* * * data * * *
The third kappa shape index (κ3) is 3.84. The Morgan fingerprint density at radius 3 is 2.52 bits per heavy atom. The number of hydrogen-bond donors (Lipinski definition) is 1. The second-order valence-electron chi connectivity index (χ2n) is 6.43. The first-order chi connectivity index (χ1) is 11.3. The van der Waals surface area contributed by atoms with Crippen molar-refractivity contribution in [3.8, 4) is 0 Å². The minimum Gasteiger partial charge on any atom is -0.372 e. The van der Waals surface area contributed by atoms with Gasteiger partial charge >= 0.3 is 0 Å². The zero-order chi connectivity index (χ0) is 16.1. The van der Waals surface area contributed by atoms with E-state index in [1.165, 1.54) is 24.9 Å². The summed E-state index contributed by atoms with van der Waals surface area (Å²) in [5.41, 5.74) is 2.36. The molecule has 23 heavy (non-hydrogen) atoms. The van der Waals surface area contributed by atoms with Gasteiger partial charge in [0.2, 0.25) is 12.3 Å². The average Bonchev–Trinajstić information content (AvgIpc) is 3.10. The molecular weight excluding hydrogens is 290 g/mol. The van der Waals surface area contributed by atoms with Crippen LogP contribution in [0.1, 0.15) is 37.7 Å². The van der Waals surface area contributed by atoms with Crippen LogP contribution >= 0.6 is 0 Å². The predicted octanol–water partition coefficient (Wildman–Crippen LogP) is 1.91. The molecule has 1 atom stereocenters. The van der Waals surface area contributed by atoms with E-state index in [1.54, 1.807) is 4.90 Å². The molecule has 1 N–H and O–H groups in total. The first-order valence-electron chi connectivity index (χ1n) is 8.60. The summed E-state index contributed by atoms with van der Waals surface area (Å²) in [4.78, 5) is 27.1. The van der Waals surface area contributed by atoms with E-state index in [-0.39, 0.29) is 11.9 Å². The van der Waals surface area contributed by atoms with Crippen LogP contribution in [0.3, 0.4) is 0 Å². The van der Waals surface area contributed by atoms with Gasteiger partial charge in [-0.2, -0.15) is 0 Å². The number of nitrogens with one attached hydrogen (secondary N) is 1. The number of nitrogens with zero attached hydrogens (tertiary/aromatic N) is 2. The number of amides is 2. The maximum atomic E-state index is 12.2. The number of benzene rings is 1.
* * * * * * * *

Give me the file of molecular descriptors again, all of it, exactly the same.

The third kappa shape index (κ3) is 3.84. The Morgan fingerprint density at radius 3 is 2.52 bits per heavy atom. The number of hydrogen-bond donors (Lipinski definition) is 1. The second-order valence-electron chi connectivity index (χ2n) is 6.43. The first-order chi connectivity index (χ1) is 11.3. The van der Waals surface area contributed by atoms with Crippen molar-refractivity contribution in [3.8, 4) is 0 Å². The minimum Gasteiger partial charge on any atom is -0.372 e. The van der Waals surface area contributed by atoms with Gasteiger partial charge >= 0.3 is 0 Å². The zero-order chi connectivity index (χ0) is 16.1. The van der Waals surface area contributed by atoms with E-state index in [1.165, 1.54) is 24.9 Å². The summed E-state index contributed by atoms with van der Waals surface area (Å²) in [5.41, 5.74) is 2.36. The molecule has 23 heavy (non-hydrogen) atoms. The van der Waals surface area contributed by atoms with Gasteiger partial charge in [0.2, 0.25) is 12.3 Å². The average Bonchev–Trinajstić information content (AvgIpc) is 3.10. The molecular weight excluding hydrogens is 290 g/mol. The van der Waals surface area contributed by atoms with Crippen LogP contribution in [0.1, 0.15) is 37.7 Å². The van der Waals surface area contributed by atoms with Crippen LogP contribution >= 0.6 is 0 Å². The predicted octanol–water partition coefficient (Wildman–Crippen LogP) is 1.91. The molecule has 1 atom stereocenters. The van der Waals surface area contributed by atoms with E-state index in [1.54, 1.807) is 4.90 Å². The molecule has 1 N–H and O–H groups in total. The first-order valence-electron chi connectivity index (χ1n) is 8.60. The summed E-state index contributed by atoms with van der Waals surface area (Å²) in [4.78, 5) is 27.1. The van der Waals surface area contributed by atoms with E-state index in [-0.39, 0.29) is 11.9 Å². The van der Waals surface area contributed by atoms with Crippen LogP contribution in [0.3, 0.4) is 0 Å². The van der Waals surface area contributed by atoms with Gasteiger partial charge in [-0.2, -0.15) is 0 Å². The number of nitrogens with one attached hydrogen (secondary N) is 1. The number of nitrogens with zero attached hydrogens (tertiary/aromatic N) is 2. The number of amides is 2. The maximum atomic E-state index is 12.2. The number of benzene rings is 1.